An article published in the journal “Nature Nanotechnology” riporta the creation of arrays of nanoprobes small enough to be able to record the internal work of cardiac cells and primary neurons. A team of researchers from the Universities of Surrey and Harvard produced U-shaped nanowire field-effect transistor probes. The possibility of measuring intracellular signals offers new possibilities in the medical field but also technological developments related to human-machine interfaces.
Equipment used to map the electrical activity of cells such as those in the brain are becoming increasingly sophisticated but the problems of the size and the possible invasiveness of the operation remain. Progress has also been made in the connection between nerves and electronic equipment such as bionic limbs in order to be able to command them directly with the mind but we’re just at the beginning.
In many cases the ideal solution would be to have microscopic probes capable of providing better mapping and connections than any macroscopic equipment. Now a team of researchers from the University of Surrey’s Advanced Technology Institute (ATI) and Harvard University announced the production of that type of nanoprobes.
Charles Lieber, a pioneer of nanotechnology at Harvard, has been working on the creation of nanoprobes usable for practical applications for several years. There are a number of development possibilities such as a nanoelectronic finite-state machine or nanoFSM composed of hundreds of nanowire transistors described in an article published in January 2014 in the journal “Proceedings of the National Academy of Sciences”.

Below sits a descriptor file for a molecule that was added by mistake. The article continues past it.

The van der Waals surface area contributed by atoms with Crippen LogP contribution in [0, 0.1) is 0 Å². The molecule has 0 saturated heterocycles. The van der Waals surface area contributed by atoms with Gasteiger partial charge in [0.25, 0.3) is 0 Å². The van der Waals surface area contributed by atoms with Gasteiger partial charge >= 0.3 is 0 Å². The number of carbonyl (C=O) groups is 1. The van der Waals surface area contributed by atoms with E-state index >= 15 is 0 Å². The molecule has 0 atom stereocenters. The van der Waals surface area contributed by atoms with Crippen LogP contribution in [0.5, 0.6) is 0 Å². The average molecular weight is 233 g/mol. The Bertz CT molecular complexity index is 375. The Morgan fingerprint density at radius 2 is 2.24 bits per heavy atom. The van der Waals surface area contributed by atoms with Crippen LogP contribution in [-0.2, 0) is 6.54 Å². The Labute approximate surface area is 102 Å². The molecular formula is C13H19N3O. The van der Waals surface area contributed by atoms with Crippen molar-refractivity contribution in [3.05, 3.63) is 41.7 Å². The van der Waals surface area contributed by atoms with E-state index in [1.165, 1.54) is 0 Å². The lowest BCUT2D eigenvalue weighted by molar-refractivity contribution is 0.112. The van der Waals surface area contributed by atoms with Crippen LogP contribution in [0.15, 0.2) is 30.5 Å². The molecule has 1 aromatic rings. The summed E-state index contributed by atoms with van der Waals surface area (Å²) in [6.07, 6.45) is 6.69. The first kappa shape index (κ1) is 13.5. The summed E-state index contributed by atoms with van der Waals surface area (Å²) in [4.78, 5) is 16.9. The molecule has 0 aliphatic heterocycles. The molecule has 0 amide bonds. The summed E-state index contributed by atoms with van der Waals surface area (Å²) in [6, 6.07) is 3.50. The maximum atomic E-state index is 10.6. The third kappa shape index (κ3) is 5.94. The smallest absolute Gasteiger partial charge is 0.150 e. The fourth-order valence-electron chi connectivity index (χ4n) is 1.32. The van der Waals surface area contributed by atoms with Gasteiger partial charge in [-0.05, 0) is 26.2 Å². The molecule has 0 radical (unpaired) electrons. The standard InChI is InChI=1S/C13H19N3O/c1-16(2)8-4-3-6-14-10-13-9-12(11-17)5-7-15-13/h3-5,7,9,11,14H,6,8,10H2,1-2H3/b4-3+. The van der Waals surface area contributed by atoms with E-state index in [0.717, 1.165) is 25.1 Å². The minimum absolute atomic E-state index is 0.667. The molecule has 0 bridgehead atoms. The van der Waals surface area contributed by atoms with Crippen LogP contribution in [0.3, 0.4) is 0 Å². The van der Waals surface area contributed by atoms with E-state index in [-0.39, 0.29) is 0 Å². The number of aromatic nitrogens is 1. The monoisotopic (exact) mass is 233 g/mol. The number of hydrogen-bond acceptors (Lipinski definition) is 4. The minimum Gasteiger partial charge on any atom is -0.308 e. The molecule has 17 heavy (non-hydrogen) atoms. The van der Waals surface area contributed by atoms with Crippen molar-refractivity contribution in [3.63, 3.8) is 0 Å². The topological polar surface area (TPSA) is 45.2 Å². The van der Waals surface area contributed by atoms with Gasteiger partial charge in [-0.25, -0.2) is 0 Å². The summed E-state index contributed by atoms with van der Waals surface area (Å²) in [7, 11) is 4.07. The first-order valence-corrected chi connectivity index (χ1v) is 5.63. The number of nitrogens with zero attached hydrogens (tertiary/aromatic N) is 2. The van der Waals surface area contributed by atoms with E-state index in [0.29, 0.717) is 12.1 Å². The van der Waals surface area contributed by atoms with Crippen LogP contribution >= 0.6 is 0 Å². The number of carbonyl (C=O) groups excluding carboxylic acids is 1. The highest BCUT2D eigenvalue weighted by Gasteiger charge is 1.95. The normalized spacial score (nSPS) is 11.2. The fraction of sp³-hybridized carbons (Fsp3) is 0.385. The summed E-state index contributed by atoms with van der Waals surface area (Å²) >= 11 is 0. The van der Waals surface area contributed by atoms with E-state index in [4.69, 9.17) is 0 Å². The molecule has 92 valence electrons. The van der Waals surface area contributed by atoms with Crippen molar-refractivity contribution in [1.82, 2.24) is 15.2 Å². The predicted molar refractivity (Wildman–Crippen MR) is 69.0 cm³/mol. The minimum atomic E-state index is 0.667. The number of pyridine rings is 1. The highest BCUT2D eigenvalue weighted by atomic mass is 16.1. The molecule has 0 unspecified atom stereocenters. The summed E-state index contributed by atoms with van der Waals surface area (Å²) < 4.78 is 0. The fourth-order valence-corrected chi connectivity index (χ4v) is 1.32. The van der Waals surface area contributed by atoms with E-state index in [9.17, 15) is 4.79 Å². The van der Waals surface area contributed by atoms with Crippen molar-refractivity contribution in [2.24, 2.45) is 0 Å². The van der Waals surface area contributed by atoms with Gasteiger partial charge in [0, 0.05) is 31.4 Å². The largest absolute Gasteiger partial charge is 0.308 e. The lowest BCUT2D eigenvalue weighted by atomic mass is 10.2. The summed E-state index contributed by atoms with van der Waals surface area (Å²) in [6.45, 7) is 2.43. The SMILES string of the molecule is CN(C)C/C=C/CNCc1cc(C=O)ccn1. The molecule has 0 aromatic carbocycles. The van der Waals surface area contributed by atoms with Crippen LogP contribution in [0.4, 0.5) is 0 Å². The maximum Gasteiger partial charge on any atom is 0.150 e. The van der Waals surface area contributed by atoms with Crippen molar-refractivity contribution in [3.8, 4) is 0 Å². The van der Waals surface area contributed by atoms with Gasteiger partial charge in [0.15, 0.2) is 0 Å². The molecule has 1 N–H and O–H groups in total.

The problem was to produce the individual microscopic transistors, certainly not easy, having to deal with nanowires. Field-effect transistors (FETs), were invented almost a century ago and are widespread in the field of electronics but reducing them to a microscopic size is far from easy. Charles Lieber and his team experimented with different solutions regarding the nanowire curve, which was originally V-shaped, testing various U-shaped curves. It turned out that the optimal shape is with a narrow tip and a tiny transistor.
One of the big problems in these advanced research is in the transition from lab to mass production. This is one of the cases when the production of nanoprobes presented problems, to the point that in the commentary on the new announcement the production with the original technique was described as a mess of invisible spaghetti. The researchers perfected the production technique to obtain separate nanoprobes that produces hundreds of U-shaped nanowires in the same time that in the past they took to produce only a couple since they’re now well aligned and easy to control.
Yunlong Zhao of ATI, one of the authors of the study, explained that those nanoprobes can be powerful tools for measuring intracellular signals without damaging cells. Today there’s the patch clamp technique but it’s harmful to cells, in the near future it could be overcome by these nanoprobes.
The perspectives are interesting, it remains to be seen if the progress made is sufficient for practical applications outside lab. For Charles Lieber, the most intriguing ones concern human-machine interfaces. Again, the applications are all to be assessed but cyborgs could be closer to reality.